Rod Laver Arena by Tennis AustraliaTennis Australia

Making a name

While the name Flinders Park quickly caught on with tennis fans, Melbourne Park – as the venue became known in 1996 – was even more recognisable globally. Other name changes honoured great Australian champions: the centre court was named for Rod Laver in 2000, while Margaret Court Arena was dedicated three years later. 

Melbourne Park by Tennis AustraliaTennis Australia

Through the roof

The turn of the century also marked a new chapter for Melbourne Park, with the opening of the second stadium court that is now known as Melbourne Arena. Making the venue the first facility in the world to have two roofed stadiums, it seated 10,500 patrons. 

Rod Laver Arena by Tennis AustraliaTennis Australia

Surface shifts

From the grass courts of Kooyong and previous venues, the Australian Open was contested on green Rebound Ace courts with the move to Flinders Park. In 2008, the “true blue” hard courts were introduced, also becoming a feature for clubs and tennis centres throughout the nation.

Court painting is an art form by Tennis AustraliaTennis Australia

National Tennis Centre Melbourne by Tennis AustraliaTennis Australia

Exciting evolution

In 2010, the Victorian Government announced the multi-million dollar investment that would ensure the Australian Open remains in Melbourne until at least 2036. Glittering symbols of that progress soon became tangible: the National Tennis Centre opened in 2013, and the Tennis HQ building became home to Tennis Australia and MOPT teams three years later. The redevelopment of Margaret Court Arena saw a roof added to that stadium. Most futuristic of all was the state-of-the-art Player Pod, which set a new standard in world tennis and in sport when it opened in January 2019. Grand in its structure and spectacular in its detail, it offered premier facilities for players and a stunning new entrance for spectators.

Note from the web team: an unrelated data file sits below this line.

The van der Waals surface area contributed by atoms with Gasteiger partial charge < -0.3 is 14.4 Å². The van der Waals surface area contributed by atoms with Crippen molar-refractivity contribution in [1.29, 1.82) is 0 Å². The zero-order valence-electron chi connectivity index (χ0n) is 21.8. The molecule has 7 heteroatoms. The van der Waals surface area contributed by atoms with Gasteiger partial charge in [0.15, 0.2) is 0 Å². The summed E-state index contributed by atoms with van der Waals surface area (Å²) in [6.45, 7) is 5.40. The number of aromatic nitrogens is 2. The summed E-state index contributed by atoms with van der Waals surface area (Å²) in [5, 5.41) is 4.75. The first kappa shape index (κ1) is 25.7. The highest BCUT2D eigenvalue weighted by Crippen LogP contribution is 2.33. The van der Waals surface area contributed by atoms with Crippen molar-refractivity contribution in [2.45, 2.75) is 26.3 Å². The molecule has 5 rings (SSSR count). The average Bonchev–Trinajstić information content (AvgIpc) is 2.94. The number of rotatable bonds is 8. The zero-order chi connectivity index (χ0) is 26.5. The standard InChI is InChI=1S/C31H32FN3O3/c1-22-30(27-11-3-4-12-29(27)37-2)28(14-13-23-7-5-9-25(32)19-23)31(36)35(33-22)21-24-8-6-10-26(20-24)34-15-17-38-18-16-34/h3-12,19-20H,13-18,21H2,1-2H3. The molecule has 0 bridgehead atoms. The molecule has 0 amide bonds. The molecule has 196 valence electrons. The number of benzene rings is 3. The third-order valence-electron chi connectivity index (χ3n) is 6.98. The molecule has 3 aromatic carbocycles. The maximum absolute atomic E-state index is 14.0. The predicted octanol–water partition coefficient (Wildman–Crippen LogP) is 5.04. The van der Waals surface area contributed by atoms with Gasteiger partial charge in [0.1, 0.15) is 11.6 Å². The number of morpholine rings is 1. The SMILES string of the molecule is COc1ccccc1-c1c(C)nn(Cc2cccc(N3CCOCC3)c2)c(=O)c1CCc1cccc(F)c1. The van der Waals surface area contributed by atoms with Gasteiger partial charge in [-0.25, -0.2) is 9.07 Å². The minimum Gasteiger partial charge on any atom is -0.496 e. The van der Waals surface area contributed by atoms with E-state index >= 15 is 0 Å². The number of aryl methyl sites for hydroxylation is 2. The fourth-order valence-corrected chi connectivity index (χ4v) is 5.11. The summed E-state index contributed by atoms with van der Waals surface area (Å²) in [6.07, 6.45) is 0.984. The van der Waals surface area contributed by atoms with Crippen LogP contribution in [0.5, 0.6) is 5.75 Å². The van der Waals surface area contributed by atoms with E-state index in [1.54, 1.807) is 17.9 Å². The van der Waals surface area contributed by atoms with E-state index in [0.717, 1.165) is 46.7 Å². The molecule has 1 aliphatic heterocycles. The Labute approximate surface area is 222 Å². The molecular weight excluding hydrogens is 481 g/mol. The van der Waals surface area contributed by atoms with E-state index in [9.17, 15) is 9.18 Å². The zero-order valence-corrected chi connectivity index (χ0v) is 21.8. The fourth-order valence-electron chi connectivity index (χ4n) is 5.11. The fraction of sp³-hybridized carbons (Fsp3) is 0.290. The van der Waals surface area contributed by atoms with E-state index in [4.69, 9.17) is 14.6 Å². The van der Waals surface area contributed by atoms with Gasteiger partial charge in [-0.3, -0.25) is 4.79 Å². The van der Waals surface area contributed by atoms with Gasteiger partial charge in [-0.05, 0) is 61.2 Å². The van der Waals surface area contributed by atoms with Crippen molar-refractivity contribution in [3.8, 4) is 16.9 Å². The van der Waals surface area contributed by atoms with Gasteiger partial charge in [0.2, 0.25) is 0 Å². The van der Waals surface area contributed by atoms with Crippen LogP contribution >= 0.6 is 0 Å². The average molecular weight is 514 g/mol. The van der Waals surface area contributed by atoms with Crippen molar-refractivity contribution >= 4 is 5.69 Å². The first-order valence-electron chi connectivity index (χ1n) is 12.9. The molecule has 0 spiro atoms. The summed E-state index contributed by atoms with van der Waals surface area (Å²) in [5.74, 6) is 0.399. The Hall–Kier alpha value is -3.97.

Ballkids at the Australian Open by Tennis AustraliaTennis Australia

Expanding the footprint

The new Tanderrum Bridge, first used at Australian Open 2017, connects the Melbourne Park precinct to the city’s edge. Birrarung Marr is the home of the AO Festival – where the AO Live Stage hosts world-class sporting acts and is a must-visit for local music lovers. Reflecting an event that is now considered as much an entertainment event as it is a sporting one, the Australian Open also becomes a foodie’s paradise each January with dining offerings ranging from fine-dining to best street and casual food trucks. There’s also a family focus, with the AO Ballpark further expanding the footprint and transforming the eastern side of the precinct.

RLA gets a roof upgrade (2019) by Tennis AustraliaTennis Australia

Rod Laver Area Player Pod by Tennis AustraliaTennis Australia

Next level

The transformation of the Southern Hemisphere’s biggest sporting event continues. The third stage of the Melbourne Park redevelopment, initially announced in 2010, commenced immediately after Australian Open 2019. Soon the venue will boast a new multi-purpose 5000-seat sunken show court, along with new function and media centres, plus broadcast studios. It reflects a vibrant event that is fondly entrenched in tradition, yet undeniably dynamic in its nature.  

Stage 3 Melbourne Park construction by Tennis AustraliaTennis Australia

Credits: Story

(C) 2019 Tennis Australia. All Rights Reserved.

Select imagery courtesy of Melbourne & Olympic Parks.

Credits: All media
The story featured may in some cases have been created by an independent third party and may not always represent the views of the institutions, listed below, who have supplied the content.